What was it like to be back on campus?
I’ve been back to Tuck a number of times, but to go back in a classroom and not be a full-time student was a little weird! Unfortunately, it was a very hectic work week for me on top of the intensive LSI curriculum, so I didn’t have time to walk around campus as much as I would have liked or to visit King Arthur Flour.

Why should your fellow MBA graduates return for LSI?
It’s good to revisit leadership at a later point in your career, with a different perspective. And Tuck MBA students, while they’re all very ambitious and from a range of fields, are mostly at the same point in their careers. It’s not necessarily what the corporate world is. There’s a benefit to having a wider range of experience at LSI.

Scott Decker D’09, TH’11

Principal Architect and Cloud Capability Lead, Credera

For Scott Decker, degrees from Dartmouth and Thayer provided a powerful base of technical and liberal arts knowledge. But a decade into his career, he knew he needed new tools to move to the next level.

I’ve transitioned from being an individual contributor and software developer to leading teams of software developers and product managers to now leading teams of teams and having organizational responsibilities, says Decker, who is currently based in Colorado as the principal architect and cloud lead for Credera. My role doesn ’t rely on my technical aptitude at this point as much as my ability to craft a vision and a strategy and rally people around that. What got me here in terms of being very technically minded will no longer be what defines my success moving forward.

Dartmouth continues to meet me where I am. It's provided what I've needed at each step in my career, from the time I was 19 years old to now.
—Scott Decker D’09, Th’11

Why LSI?
I was looking for something to complement my very technical background with a business perspective more applicable to my current career. I found LSI and thought, ‘Perfect; I get to go back to Dartmouth!’ I looked at the curriculum, and it was everything I needed: communication, strategy, and leadership.

What are your biggest takeaways from LSI?
I took away a renewed sense of intentionality with which I communicate to my audience. And that ’s everything from developing a strategy that I want to communicate to understanding how to craft a message that’s relevant to my audience. Shane Meeker talked to us about identifying who the hero is, what treasure they’re going after, and what their opposition is. I’m working to build these frameworks into my day-to-day so that my team, and their teams, constantly remember where we’re headed.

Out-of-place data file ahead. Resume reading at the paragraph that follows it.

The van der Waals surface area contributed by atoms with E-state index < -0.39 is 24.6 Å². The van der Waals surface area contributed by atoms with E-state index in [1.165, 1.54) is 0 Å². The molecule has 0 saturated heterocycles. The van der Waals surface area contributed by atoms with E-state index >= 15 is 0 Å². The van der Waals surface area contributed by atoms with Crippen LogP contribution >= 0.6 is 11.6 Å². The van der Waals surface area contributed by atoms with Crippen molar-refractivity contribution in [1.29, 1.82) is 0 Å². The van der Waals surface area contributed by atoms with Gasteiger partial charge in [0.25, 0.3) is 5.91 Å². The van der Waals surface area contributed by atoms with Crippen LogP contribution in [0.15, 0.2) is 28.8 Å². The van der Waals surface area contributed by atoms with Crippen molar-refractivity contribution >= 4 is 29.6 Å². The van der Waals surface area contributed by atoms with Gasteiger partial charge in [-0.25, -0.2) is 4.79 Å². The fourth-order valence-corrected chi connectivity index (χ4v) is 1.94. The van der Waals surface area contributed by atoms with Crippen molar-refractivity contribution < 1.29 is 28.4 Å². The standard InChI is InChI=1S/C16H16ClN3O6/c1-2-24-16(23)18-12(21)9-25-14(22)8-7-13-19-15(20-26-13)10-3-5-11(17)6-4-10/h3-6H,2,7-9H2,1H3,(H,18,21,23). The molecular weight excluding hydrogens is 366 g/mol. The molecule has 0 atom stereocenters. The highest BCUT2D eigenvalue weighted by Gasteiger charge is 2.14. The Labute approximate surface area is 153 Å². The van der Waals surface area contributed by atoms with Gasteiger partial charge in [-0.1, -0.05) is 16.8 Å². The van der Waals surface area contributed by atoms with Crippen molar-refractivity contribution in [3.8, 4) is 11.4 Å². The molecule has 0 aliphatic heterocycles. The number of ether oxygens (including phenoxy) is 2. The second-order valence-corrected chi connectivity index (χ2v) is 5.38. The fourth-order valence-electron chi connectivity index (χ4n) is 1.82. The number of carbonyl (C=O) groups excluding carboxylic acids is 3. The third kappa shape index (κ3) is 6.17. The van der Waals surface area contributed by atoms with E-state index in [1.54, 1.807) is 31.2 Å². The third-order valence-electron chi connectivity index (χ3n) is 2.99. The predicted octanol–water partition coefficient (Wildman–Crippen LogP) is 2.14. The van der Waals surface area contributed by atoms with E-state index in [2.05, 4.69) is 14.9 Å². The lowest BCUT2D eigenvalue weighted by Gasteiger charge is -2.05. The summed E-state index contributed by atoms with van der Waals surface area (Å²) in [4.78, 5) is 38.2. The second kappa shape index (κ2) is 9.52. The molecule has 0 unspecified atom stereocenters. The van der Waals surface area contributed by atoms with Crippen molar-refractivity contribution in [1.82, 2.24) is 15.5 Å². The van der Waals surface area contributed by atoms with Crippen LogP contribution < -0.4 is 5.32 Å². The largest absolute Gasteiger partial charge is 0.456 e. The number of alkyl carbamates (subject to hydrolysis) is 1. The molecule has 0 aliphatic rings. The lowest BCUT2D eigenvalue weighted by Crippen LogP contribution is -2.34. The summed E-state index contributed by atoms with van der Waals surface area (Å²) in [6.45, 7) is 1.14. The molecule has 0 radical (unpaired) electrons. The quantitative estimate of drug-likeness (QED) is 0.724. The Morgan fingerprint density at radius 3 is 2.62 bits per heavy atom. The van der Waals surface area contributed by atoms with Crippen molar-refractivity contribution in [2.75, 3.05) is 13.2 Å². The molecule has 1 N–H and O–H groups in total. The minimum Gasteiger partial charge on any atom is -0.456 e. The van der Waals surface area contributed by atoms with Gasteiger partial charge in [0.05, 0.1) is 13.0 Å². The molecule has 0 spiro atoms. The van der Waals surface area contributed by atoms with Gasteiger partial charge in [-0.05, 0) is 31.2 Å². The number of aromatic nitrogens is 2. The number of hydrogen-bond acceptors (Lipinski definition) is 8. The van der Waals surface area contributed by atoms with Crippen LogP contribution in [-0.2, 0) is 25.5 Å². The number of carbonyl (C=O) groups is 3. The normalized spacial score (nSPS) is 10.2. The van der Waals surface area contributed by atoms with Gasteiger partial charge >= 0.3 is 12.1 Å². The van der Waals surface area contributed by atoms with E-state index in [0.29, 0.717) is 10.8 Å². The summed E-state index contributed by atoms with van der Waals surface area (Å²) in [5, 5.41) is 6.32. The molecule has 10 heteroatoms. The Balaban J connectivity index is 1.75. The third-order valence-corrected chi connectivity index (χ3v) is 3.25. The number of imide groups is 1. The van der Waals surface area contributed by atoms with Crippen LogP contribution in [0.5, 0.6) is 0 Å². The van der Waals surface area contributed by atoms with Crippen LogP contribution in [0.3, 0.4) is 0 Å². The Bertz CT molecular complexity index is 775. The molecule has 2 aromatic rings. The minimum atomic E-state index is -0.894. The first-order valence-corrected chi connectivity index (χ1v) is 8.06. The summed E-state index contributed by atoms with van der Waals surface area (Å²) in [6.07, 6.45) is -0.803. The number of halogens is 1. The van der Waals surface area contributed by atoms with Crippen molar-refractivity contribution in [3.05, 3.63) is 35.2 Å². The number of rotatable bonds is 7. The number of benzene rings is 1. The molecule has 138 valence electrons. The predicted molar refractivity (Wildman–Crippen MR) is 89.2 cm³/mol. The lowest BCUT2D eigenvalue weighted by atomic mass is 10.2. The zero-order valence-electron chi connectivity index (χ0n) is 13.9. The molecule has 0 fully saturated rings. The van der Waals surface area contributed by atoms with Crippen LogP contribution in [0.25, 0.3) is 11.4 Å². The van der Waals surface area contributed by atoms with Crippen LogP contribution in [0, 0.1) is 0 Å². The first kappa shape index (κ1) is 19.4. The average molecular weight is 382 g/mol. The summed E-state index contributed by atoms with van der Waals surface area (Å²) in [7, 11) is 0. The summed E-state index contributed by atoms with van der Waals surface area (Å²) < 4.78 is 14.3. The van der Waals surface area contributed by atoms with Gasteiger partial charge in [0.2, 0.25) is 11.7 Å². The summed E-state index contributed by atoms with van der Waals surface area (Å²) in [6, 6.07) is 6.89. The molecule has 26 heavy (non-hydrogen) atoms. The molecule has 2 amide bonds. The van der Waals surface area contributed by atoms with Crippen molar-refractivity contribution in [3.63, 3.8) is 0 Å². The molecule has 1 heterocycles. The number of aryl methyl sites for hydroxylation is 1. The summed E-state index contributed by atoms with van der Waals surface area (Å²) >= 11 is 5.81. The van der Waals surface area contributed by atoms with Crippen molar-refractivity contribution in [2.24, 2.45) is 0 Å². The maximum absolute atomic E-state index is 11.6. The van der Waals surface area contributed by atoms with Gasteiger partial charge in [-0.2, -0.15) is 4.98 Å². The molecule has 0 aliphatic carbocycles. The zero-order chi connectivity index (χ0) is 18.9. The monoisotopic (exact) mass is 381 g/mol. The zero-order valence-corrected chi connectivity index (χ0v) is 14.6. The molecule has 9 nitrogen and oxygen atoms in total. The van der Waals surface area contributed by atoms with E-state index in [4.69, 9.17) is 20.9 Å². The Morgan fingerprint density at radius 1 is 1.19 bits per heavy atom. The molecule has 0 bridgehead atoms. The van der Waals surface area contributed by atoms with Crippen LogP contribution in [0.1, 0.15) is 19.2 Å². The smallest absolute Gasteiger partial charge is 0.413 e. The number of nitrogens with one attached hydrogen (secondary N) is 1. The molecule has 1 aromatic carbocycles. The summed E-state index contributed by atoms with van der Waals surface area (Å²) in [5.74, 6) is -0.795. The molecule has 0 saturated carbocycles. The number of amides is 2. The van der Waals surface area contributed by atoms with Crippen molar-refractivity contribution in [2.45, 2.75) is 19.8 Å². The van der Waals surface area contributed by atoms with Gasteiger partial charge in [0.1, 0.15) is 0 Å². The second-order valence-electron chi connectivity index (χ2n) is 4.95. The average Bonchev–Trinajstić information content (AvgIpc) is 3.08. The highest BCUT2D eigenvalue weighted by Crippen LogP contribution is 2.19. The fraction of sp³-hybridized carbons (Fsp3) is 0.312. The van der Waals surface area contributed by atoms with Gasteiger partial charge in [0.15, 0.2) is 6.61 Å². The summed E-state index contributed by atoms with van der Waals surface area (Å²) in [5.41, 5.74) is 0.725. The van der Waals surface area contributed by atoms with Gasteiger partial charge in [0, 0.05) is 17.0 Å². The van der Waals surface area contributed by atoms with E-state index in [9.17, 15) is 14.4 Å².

What was it like to be back on campus?
I was struck by how timeless the campus is. There is a very comforting security in that, especially after the last few years. Everything has changed, but you come back to Dartmouth and she’s stalwart. She’s still standing.

What should Dartmouth alumni know about LSI?
Dartmouth offers a breadth of expertise, knowledge, and skill sets for every step of your career. There ’s a sweetness to me that comes from the continuity of friendship and place, and the subject matter continues to build on itself.

Liz Warner MHCDS’20

Chief Medical Officer, CDPHP

As a surgeon turned health care executive, Liz Warner understands the power of skill-building and reinvention. Now chief medical officer for CDPHP, a New York health plan, Warner earned her Master of Healthcare Delivery Science from Dartmouth just before the COVID-19 pandemic hit.

In the immediate onset of the pandemic itself, the coursework we did around crisis management, communication in a crisis, and operations was really helpful as we pivoted through lots of rapid changes in the organization, she says.

Why LSI?
When I learned I was going to be promoted to chief medical officer, I knew I would have to navigate the waters of having a much bigger team and some big personalities around me in the C-suite. I reached out to [Professor] Paul Argenti because his work on management style and strategy really resonated with me, and I knew I needed help. He agreed to give me one-on-one advice, and he also told me about LSI, which fit the bill for helping me develop the skills to be a good leader and execute corporate strategy.

What are your biggest takeaways from LSI?
It was really interesting to do the 360-leadership assessment again, having done it a few years ago in MHCDS. I could see that in the eyes of the people I work with, I’ve grown, and I’m exhibiting some leadership styles that I didn’t possess before, which was great. But I also could see areas where I still need to develop.

I also came away with new perspectives on why certain initiatives I’ve worked on have fallen short. Now I feel like I have the tools to start fixing things.

What was it like to be back on campus?
I love coming back here. It feels so familiar to me now—I’ve been back here more times than I’ve been back to my undergrad alma mater. This feels like my home. I especially love sitting in front of the fireplace or out on the patio of Raether Atrium.

Why should your fellow MHCDS alumni consider LSI?
The challenges we face as leaders are common across all industries, so we have a lot to learn from each other. The fact that people are coming from very different roles and from different generations enhances the experience.